Incoming Shenandoah University Provost Cameron McCoy, Ph.D, has been selected as one of 12 higher education leaders to join a national project to examine and discuss ways to make the higher education experience more equitable for all students.
Dr. McCoy will become a Designer in Residence with the Education Design Lab, a national nonprofit that attempts to improve opportunities for historically underserved learners.
As one of the Designers in Residence, McCoy, who was nominated by one of his peers for the role, will work with other members of the design team to evolve the role of higher education institutions as regional change agents to close economic and racial opportunity gaps.
I am deeply honored by this opportunity. I have been genuinely humbled as my focus has turned to exploring equity-first innovation in higher education. I hope that the lens I bring to the group will be beneficial to my peers as we address ways to aid the new generation of learners that have been too often overlooked.”
Cameron McCoy, Ph.D
In 2021, 22% fewer students enrolled in higher education than prior to the COVID-19 pandemic, a number that increases to 30% for students from low-income high schools, according to Market Insider. Simultaneously, 42% of jobs lost during the pandemic may disappear forever, requiring postsecondary education to reimagine how learners are prepared to enter the workforce.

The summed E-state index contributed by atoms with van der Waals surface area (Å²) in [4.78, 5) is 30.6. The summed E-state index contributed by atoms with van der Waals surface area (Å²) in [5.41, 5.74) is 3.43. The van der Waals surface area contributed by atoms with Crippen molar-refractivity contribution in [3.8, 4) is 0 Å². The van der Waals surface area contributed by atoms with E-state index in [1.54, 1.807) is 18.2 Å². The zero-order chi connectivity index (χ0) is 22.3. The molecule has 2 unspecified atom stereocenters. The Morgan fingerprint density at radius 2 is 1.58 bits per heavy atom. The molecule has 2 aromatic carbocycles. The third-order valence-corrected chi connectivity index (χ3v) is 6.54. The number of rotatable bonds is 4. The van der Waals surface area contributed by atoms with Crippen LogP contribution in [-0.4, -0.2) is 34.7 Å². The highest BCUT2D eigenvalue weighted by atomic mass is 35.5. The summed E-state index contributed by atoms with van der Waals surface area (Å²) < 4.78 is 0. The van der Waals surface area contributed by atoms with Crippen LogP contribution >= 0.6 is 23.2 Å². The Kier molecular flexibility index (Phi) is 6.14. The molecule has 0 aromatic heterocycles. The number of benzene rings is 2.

To help address these disparities, Designers in Residence will leverage their collective expertise to create a framework that centers on the needs of learners within a rapidly evolving economy and will provide the start of a roadmap for other institutions and innovators to learn from.
We hope to emerge from this year with design tools that will position the scores of learner-success partnerships around the country to seize what we all believe is an innovation moment, coming out of the pandemic. Colleges recognize that their roles are evolving along with learner views about degrees and employers’ needs, and with a heightened urgency around what it will take to break down racial and economic barriers to open up liveable-wage futures for all.”
Kathleen DeLaski | CEO of the Education Design Lab
McCoy said he is hopeful that he can bring to Shenandoah what he learns as a Designer in Residence.
This is an extraordinary privilege and an opportunity for me to better serve the Shenandoah community. I’m thankful to do this work with SU and for SU.”
Cameron McCoy, Ph.D
The other members of the Designers in Residence cohort are:
- Michael Baston, president, Rockland Community College
- Bonita Brown, vice president and chief strategy officer, Northern Kentucky University
- Ahmad Ezzeddine, associate vice president of educational outreach and international programs, Wayne State University
- Chanel L. Fort, director of academic innovation and learning strategist, fortified learning solutions, Stillman College
- Rose Rojas, interim director of workforce strategy, Maricopa Community College
- Adrian Haugabrook, executive vice president and managing director, social impact collective, Southern New Hampshire University
- Lisa Larson, president, Eastern Maine Community College
- Nicole McDonald, assistant vice president, University of Houston
- Jairo McMican, Dean of student learning/director of equity and pathways, Central Carolina Community College
- Ian Roark, vice president of workforce development and strategic partnerships, Pima Community College
- Stacy Townsley, vice president of adult strategy and statewide partnerships, Ivy Tech Community College
The group will meet virtually four times throughout the year starting this month. The program is funded by the Bill & Melinda Gates Foundation, but views expressed by the program do not necessarily reflect positions or policies of the foundation.